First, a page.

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Win Was Always Enough For Former K.C. All-Star Frank White
PITTSBURGH — Here’s how it goes in baseball: They build new ballparks that look old. They cherish records set when baseball was a very different game. And they try to make the All-Star Game matter like it once did. They do this by adding gimmicks.
For instance, the American League — thanks to a ninth-inning rally — won Tuesday’s All-Star Game. With that, the league also won home-field advantage for the World Series. This added incentive, apparently, was supposed to make the game mean more to the players and managers.
“We found out painfully last year that home field is an advantage in the World Series,” National League manager Phil Garner said before the game. You know, Garner’s Astros were actually swept in last year’s World Series, having lost two games on the road and then two at home, so I’m not exactly sure home-field advantage played a crucial role in that World Series.
The point remains: Players used to care a whole lot about the All-Star Game. Then they stopped caring at all. The goal is to somehow make them believe this game matters, no easy trick considering that, well, the game actually doesn’t matter.
Tuesday’s game featured 15 different pitchers. Troy Glaus played first base for the first time in his major-league career. Bud Selig led a long tribute to Roberto Clemente smack in the middle of the game. It’s just an exhibition. No gimmicks can change that.
It wasn’t always just an exhibition, though.
“We didn’t need home-field advantage to make us care,” Royals Hall of Famer Frank White said. “We were going all out to win. Everybody wanted to win.”
White was a long way from Pittsburgh when he said that: He was about to manage a Class AA baseball game in Midland, Texas. Still, he remembered. He played in five All-Star Games in the late 1970s and early ’80s, and his American League team lost the first four.
That bugged him. A lot. League pride mattered — there was no interleague play. Players rarely jumped from league to league. Each league had its own president, its own umpires, its own style of baseball.
Nobody ever forgot the way the National League’s Pete Rose barreled over American League catcher Ray Fosse in the 1970 game.
“We didn’t like those National League guys very much,” White said.
That takes us back 20 years, to the All-Star Game in Houston. It was 1986. The American League was up 2-0 in the seventh inning, and hometown hero Mike Scott jogged to the mound. The crowd of 45,774 stood. The Astrodome vibrated. Scott was perhaps the most unhittable pitching force in the game that year.
“He threw that so-called forkball,” White said. He said “so-called” with a chuckle — everybody figured Scott cut the baseball to make it sink. Anyway, Scott struck out 306 batters that season, the highest strikeout total for any pitcher in the 1980s.
There was thunderous applause when the inning began, and Scott promptly struck out Cal Ripken and Jesse Barfield. To this day, White remembers the look on Ripken’s face as he walked back to the dugout. “Good luck,” Ripken said doubtfully to White as he sat on the bench.
White walked to the batter’s box. Noise throbbed in his ear. He had never gotten a hit in an All-Star Game — he was zero for five — and he was a bit sensitive about his hitting.
“People talked only about my defense,” he said. “But I always thought of myself as an all-around ballplayer. I could deliver the big blow.” That year White hit 22 home runs and drove in 84, pretty powerful numbers in the 1980s.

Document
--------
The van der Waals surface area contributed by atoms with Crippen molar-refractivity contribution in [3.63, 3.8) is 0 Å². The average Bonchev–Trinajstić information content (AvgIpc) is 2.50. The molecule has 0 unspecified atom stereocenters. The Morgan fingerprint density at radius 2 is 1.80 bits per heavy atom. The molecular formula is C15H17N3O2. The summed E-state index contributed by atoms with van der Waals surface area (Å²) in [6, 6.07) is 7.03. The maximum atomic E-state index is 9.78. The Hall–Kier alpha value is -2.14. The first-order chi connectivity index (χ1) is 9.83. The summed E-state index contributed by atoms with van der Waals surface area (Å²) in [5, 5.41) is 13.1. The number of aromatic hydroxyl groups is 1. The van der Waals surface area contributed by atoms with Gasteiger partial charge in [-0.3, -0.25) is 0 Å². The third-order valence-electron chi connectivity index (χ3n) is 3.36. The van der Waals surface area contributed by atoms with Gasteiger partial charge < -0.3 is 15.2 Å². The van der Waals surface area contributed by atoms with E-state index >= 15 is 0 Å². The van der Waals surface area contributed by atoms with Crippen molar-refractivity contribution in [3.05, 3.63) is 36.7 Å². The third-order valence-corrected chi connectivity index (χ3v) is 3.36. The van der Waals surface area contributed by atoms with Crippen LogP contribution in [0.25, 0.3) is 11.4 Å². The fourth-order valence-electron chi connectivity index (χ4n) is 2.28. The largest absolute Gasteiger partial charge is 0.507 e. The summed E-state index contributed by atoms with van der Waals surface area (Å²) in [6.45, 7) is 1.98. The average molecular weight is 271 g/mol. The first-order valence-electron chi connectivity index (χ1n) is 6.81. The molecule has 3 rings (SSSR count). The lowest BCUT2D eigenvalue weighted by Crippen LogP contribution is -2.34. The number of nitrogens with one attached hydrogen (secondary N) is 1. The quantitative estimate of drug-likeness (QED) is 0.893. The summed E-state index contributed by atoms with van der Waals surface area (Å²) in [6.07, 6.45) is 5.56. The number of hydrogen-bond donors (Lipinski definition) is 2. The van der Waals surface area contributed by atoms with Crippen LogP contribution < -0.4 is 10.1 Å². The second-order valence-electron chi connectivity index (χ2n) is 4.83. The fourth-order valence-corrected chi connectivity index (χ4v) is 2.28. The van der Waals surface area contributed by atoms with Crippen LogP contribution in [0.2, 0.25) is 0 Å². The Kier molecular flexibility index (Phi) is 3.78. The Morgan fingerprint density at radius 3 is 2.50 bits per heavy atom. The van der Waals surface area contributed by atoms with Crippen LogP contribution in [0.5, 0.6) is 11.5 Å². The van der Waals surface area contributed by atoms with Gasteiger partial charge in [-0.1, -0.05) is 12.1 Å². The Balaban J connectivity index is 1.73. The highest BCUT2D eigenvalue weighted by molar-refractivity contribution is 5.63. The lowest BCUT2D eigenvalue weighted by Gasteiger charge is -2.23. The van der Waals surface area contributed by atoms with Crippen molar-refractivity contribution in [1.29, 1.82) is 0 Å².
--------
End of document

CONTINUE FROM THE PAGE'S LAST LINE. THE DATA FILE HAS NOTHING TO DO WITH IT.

He stepped up to the plate, and Scott threw one of his unhittable forkballs. White remembered: “I had no chance.” Second pitch, same as the first. No chance. The crowd, if possible, got louder.
White stepped out of the batter’s box and re-evaluated his position. He thought Scott might try to throw an inside fastball. “I was guessing,” he said. “What else could I do?”
Scott threw that inside fastball. White turned on it. The Astrodome was one tough place to hit a home run. But White got just enough — the ball sailed over the wall.
And the thing he would remember second-most was the way the sound in the crowd just shut off, suddenly, as if someone had slammed shut a window. He trotted around the bases in beautiful silence, and the American League led 3-0.
The American League would win the game 3-2 when White finished off the game by starting a double play.
Funny thing: That was the same score Tuesday, 3-2, American League. This time the hero was another middle infielder, shortstop Michael Young. He cranked a two-run triple in the ninth inning. “Everybody dreams of having a big hit in the All-Star Game,” he said.
Three hours earlier, Frank White had said: “Everybody dreams of hitting a home run in the All-Star Game.”
One final detail: You may have noticed that the silence of the fans was the SECOND-most memorable part of that day. What White remembered most was the look on the face of his manager, Dick Howser.
He was happy. Howser was the American League manager for the first and only time. He sent up White, one of his favorite players, to pinch hit. That player had come through big. After the hit, the two men sat close.
“Great hitting, Lou,” Howser said.
Frank White blinked. Lou? Who was Lou? Howser had confused White with Detroit’s Lou Whitaker. Strange. White thought nothing of it. The next day, Howser went to the doctor.
The news was awful. Howser had a brain tumor. Later, doctors determined it was malignant. He died less than a year later. Dick Howser had won his last game as a manager when Frank White guessed inside fastball in those days when the All-Star Game still mattered.